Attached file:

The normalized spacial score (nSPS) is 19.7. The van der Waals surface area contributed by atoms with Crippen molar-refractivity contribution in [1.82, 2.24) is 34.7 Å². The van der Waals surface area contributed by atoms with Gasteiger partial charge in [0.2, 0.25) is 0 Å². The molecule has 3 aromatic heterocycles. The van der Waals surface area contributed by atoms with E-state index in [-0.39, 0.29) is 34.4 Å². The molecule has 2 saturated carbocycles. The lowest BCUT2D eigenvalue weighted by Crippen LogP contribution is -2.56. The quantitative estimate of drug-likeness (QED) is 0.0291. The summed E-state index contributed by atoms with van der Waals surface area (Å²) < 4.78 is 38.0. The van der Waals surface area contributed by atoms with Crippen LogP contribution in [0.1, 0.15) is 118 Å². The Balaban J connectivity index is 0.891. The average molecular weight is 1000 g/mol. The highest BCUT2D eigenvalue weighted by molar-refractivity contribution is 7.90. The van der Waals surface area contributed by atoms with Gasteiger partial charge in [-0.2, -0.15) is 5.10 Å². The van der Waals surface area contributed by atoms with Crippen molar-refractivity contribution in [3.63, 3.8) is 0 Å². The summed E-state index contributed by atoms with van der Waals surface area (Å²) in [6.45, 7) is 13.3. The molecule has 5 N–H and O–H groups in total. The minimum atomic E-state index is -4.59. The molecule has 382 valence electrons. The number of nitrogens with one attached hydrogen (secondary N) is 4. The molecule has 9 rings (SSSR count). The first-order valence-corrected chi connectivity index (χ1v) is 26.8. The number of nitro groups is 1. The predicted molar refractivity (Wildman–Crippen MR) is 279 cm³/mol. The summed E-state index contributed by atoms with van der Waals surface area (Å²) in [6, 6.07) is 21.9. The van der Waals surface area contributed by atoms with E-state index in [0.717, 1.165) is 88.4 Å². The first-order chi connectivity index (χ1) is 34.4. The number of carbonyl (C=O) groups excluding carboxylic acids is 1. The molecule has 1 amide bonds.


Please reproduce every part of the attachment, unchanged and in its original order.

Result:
The normalized spacial score (nSPS) is 19.7. The van der Waals surface area contributed by atoms with Crippen molar-refractivity contribution in [1.82, 2.24) is 34.7 Å². The van der Waals surface area contributed by atoms with Gasteiger partial charge in [0.2, 0.25) is 0 Å². The molecule has 3 aromatic heterocycles. The van der Waals surface area contributed by atoms with E-state index in [-0.39, 0.29) is 34.4 Å². The molecule has 2 saturated carbocycles. The lowest BCUT2D eigenvalue weighted by Crippen LogP contribution is -2.56. The quantitative estimate of drug-likeness (QED) is 0.0291. The summed E-state index contributed by atoms with van der Waals surface area (Å²) < 4.78 is 38.0. The van der Waals surface area contributed by atoms with Crippen LogP contribution in [0.1, 0.15) is 118 Å². The Balaban J connectivity index is 0.891. The average molecular weight is 1000 g/mol. The highest BCUT2D eigenvalue weighted by molar-refractivity contribution is 7.90. The van der Waals surface area contributed by atoms with Gasteiger partial charge in [-0.2, -0.15) is 5.10 Å². The van der Waals surface area contributed by atoms with Crippen molar-refractivity contribution in [3.63, 3.8) is 0 Å². The summed E-state index contributed by atoms with van der Waals surface area (Å²) in [6.45, 7) is 13.3. The molecule has 5 N–H and O–H groups in total. The minimum atomic E-state index is -4.59. The molecule has 382 valence electrons. The number of nitrogens with one attached hydrogen (secondary N) is 4. The molecule has 9 rings (SSSR count). The first-order valence-corrected chi connectivity index (χ1v) is 26.8. The number of nitro groups is 1. The predicted molar refractivity (Wildman–Crippen MR) is 279 cm³/mol. The summed E-state index contributed by atoms with van der Waals surface area (Å²) in [6, 6.07) is 21.9. The van der Waals surface area contributed by atoms with E-state index in [0.717, 1.165) is 88.4 Å². The first-order chi connectivity index (χ1) is 34.4. The number of carbonyl (C=O) groups excluding carboxylic acids is 1. The molecule has 1 amide bonds.